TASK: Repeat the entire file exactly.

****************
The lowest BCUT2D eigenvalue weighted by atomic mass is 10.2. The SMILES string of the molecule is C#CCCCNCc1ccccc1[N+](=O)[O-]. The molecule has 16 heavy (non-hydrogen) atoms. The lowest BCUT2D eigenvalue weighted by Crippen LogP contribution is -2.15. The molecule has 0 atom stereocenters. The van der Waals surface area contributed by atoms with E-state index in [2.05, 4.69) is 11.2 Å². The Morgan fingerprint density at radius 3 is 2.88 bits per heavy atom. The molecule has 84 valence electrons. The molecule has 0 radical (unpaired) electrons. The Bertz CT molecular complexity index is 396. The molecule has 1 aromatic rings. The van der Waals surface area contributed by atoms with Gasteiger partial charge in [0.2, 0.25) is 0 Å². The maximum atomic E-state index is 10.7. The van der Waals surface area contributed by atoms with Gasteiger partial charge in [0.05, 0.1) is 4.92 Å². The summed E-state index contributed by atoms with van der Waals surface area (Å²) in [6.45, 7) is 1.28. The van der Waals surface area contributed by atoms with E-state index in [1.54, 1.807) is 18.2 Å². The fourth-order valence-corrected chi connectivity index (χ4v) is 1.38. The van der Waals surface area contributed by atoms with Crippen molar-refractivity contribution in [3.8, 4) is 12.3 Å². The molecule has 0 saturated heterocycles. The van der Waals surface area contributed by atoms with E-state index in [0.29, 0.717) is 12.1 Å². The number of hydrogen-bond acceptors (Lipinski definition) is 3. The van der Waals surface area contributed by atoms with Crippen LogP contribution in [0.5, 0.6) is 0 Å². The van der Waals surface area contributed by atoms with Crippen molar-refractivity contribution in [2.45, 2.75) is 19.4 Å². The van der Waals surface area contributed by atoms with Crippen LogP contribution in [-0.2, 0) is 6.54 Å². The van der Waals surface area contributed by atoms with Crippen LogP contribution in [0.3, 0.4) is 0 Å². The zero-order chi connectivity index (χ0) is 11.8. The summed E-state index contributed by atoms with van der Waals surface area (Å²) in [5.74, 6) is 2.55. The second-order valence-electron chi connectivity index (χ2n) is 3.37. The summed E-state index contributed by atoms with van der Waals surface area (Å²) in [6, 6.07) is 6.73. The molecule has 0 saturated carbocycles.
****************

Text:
The lowest BCUT2D eigenvalue weighted by atomic mass is 10.2. The SMILES string of the molecule is C#CCCCNCc1ccccc1[N+](=O)[O-]. The molecule has 16 heavy (non-hydrogen) atoms. The lowest BCUT2D eigenvalue weighted by Crippen LogP contribution is -2.15. The molecule has 0 atom stereocenters. The van der Waals surface area contributed by atoms with E-state index in [2.05, 4.69) is 11.2 Å². The Morgan fingerprint density at radius 3 is 2.88 bits per heavy atom. The molecule has 84 valence electrons. The molecule has 0 radical (unpaired) electrons. The Bertz CT molecular complexity index is 396. The molecule has 1 aromatic rings. The van der Waals surface area contributed by atoms with Gasteiger partial charge in [0.2, 0.25) is 0 Å². The maximum atomic E-state index is 10.7. The van der Waals surface area contributed by atoms with Gasteiger partial charge in [0.05, 0.1) is 4.92 Å². The summed E-state index contributed by atoms with van der Waals surface area (Å²) in [6.45, 7) is 1.28. The van der Waals surface area contributed by atoms with E-state index in [1.54, 1.807) is 18.2 Å². The fourth-order valence-corrected chi connectivity index (χ4v) is 1.38. The van der Waals surface area contributed by atoms with Crippen molar-refractivity contribution in [3.8, 4) is 12.3 Å². The molecule has 0 saturated heterocycles. The van der Waals surface area contributed by atoms with E-state index in [0.29, 0.717) is 12.1 Å². The number of hydrogen-bond acceptors (Lipinski definition) is 3. The van der Waals surface area contributed by atoms with Crippen LogP contribution in [0.5, 0.6) is 0 Å². The van der Waals surface area contributed by atoms with Crippen molar-refractivity contribution in [2.45, 2.75) is 19.4 Å². The van der Waals surface area contributed by atoms with Crippen LogP contribution in [-0.2, 0) is 6.54 Å². The van der Waals surface area contributed by atoms with Crippen LogP contribution in [0.3, 0.4) is 0 Å². The zero-order chi connectivity index (χ0) is 11.8. The summed E-state index contributed by atoms with van der Waals surface area (Å²) in [5.74, 6) is 2.55. The second-order valence-electron chi connectivity index (χ2n) is 3.37. The summed E-state index contributed by atoms with van der Waals surface area (Å²) in [6, 6.07) is 6.73. The molecule has 0 saturated carbocycles.